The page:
MARCH 28, 1939
SEATTLE , Monday—The trip up by air instead of beginning at 2:00 o'clock on Sunday morning, began at 5:00, a little detail which I did not have time to tell you about yesterday. A gentleman from Spokane, Washington, and I were the only passengers. He was a very pleasant companion with whom I enoyed talking until he left at Portland, Oregon. Then I came on to Seattle in solemn state. The delay had one advantage, for my family here did not have to meet me in the early hours of the morning. John, Sis and Buzz greeted me at the airport at 10:00 o'clock.
The stewardess on the plane was completing her ninth year with the company and has flown more miles than any other woman in this country. This so-called exciting career, which I think at times must be quite nerve-racking, has evidently agreed with her, for she looked like a young girl without a line in her face.
It is delightful to be back with my daughter and her family and we did nothing but talk all day yesterday, except for a few hours when I went to sleep, not having had a great deal of sleep the night before.
I woke this morning to blue skies and sunshine, and the Olympic Mountains and the Cascades standing out in dazzling snow-white silhouettes against the sky. My daughter and I spent the morning leisurely. At noon, with a picnic lunch in the back of the car, we picked up her husband and went to a delightful park where we sat in the sun among the trees and ate the first meal I have had out of doors this spring.
A most interesting letter has come to me from a young man who is abroad surveying youth conditions and the trend of young thought in different European countries. I shared that letter with my daughter and son-in-law, and then it was time to go to the train to meet Miss Thompson, who had journeyed up from Oakland in a more leisurely fashion than I did. Whichever way you come, the trip from San Francisco to Seattle is through beautiful mountain scenery.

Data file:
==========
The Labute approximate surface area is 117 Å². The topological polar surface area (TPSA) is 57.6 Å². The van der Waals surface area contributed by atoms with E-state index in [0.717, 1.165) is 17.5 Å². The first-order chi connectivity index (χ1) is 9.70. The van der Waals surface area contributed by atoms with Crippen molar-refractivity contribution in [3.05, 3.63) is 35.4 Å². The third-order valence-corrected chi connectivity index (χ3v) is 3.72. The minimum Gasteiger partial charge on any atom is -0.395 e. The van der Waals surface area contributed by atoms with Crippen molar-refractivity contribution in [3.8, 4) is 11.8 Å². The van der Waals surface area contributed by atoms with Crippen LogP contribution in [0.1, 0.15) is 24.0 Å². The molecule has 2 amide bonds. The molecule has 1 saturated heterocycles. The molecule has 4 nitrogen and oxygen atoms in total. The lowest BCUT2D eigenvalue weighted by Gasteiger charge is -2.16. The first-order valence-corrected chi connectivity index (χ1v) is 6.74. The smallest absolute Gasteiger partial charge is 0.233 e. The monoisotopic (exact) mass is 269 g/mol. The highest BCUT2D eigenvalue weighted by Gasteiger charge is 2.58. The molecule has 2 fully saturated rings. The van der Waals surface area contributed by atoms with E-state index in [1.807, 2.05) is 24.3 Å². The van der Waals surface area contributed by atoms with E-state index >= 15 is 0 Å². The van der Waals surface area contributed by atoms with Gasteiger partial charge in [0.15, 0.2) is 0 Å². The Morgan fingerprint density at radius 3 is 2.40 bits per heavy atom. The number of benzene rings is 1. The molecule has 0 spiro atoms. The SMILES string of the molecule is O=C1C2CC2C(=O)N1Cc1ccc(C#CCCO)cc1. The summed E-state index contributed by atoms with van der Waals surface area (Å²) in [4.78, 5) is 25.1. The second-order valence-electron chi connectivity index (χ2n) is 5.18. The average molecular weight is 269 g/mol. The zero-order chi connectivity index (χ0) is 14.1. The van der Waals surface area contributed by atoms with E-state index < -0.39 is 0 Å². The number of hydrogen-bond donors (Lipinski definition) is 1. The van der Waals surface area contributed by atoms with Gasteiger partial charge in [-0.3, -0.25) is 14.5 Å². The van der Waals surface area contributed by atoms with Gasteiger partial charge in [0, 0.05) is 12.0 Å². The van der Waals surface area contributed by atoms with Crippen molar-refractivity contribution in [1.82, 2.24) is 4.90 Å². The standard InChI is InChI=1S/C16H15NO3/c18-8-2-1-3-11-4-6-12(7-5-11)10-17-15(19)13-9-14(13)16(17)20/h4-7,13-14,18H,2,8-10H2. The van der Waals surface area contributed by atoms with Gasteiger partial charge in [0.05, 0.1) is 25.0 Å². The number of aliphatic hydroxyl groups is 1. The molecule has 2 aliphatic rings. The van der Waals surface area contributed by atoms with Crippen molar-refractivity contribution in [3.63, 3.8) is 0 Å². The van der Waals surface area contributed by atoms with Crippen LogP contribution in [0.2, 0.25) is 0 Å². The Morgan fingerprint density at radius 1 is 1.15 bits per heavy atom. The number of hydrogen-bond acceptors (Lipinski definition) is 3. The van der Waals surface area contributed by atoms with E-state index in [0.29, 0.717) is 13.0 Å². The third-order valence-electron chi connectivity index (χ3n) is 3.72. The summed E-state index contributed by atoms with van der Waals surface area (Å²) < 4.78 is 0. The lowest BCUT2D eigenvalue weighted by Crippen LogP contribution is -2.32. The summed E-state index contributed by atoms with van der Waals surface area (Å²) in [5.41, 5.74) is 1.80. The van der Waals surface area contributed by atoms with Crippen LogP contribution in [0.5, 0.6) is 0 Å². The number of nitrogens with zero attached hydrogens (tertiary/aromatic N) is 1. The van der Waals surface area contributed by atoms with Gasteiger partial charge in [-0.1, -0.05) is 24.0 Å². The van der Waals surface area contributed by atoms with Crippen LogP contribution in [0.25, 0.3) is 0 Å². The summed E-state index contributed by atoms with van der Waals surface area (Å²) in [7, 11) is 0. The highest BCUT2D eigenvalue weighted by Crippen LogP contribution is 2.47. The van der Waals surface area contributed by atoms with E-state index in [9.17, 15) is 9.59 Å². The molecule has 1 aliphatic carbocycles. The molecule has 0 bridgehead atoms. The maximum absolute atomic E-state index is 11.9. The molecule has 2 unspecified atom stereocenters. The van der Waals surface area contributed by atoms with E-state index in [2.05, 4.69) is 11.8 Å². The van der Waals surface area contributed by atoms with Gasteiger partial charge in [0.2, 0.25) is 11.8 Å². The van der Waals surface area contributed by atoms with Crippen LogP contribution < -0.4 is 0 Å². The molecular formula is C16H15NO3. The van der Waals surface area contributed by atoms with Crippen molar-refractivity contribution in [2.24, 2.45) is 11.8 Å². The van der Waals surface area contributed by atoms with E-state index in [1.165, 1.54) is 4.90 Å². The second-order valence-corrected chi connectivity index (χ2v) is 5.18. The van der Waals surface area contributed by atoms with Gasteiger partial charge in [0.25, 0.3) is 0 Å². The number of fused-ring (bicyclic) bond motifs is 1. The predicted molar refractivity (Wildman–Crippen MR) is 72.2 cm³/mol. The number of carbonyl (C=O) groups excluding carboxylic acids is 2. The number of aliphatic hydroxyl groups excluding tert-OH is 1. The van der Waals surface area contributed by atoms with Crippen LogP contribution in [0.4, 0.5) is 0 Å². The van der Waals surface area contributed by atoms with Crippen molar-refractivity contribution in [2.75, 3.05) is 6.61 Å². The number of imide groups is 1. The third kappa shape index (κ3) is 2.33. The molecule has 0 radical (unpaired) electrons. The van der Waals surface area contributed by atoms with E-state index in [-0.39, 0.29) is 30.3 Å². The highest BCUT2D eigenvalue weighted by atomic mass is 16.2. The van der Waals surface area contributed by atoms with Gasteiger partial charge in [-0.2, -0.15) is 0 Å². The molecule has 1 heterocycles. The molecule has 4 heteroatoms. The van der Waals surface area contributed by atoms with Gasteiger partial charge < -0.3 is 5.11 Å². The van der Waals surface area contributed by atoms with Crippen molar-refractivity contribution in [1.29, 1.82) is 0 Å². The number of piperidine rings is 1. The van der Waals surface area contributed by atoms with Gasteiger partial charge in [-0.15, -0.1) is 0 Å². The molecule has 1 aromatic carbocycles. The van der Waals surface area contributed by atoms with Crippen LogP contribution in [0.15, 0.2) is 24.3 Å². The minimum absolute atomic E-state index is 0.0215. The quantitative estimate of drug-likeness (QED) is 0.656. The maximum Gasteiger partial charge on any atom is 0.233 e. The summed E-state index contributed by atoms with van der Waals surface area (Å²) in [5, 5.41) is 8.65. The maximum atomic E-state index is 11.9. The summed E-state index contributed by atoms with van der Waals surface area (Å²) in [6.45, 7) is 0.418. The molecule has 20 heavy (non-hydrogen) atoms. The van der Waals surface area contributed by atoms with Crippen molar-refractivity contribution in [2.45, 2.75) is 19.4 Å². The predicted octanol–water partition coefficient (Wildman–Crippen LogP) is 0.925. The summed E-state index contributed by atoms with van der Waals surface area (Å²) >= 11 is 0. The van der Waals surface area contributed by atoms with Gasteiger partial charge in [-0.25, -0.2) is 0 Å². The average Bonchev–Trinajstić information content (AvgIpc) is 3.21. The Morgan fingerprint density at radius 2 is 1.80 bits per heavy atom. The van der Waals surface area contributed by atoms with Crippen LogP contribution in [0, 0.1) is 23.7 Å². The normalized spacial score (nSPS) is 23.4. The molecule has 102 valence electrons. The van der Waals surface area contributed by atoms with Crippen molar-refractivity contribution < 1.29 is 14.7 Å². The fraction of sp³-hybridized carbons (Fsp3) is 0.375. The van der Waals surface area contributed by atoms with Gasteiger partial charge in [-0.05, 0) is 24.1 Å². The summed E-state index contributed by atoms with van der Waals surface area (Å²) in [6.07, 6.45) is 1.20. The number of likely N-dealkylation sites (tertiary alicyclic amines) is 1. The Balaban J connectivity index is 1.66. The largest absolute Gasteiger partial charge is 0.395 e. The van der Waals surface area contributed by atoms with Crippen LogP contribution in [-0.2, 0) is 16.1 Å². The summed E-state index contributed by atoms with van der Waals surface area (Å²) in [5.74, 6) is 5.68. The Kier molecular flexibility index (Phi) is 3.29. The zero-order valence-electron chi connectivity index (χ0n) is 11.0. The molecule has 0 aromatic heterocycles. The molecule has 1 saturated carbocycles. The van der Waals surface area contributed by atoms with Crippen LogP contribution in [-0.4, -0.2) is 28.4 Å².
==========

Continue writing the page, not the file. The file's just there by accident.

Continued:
In Texas and out on this coast, you feel that it is more a young man's country. Perhaps that is because the country itself is younger, but it seems to me that there is also a distinct difference to be found in group thinking. Texas is a little more tied with the South. Perhaps coming out to the Northwest was a trifle more difficult and tempted even more adventurous souls. In any case, the impact of thinking you get out here is not quite the same as what you feel in the South. There is something a little more windswept about it.
Have you ever noticed that different groups vary in their sense of humor and that that is sometimes a rather typical point of difference? In northern countries one is said to be more "dour" but there is enough softness in the air of our Northwest to keep one gently humorous, but not enough to make one peppery. The United States is a great country from both the physical and the human standpoint and its variety makes travelling forever interesting from both points of view.
(Copyright, 1939, by United Feature Syndicate, Inc.)
Names Mentioned or Referenced
- [ index ] Seattle (Wash., United States)
About this document
My Day by Eleanor Roosevelt, March 28, 1939
Digital edition created by The Eleanor Roosevelt Papers Project The George Washington University Old Main Building, Suite 406 1951 F Street, NW Washington, DC 20052
- Brick, Christopher (Editor)
- Regenhardt, Christy (Associate Editor)
- Black, Allida M. (Editor)
- Binker, Mary Jo (Associate Editor)
- Alhambra, Christopher C. (Electronic Text Editor)
Digital edition published 2008, 2017 by
The Eleanor Roosevelt Papers Project
Available under licence from the Estate of Anna Eleanor Roosevelt.
Published with permission from the Estate of Anna Eleanor Roosevelt.
MEP edition publlished on 2008-06-30
TEI-P5 edition published on 2017-04-28
Transcription created from a photocopy of a UFS wire copy of a My Day column instance
archived at the Franklin D. Roosevelt Library.
TMs, AERP, FDRL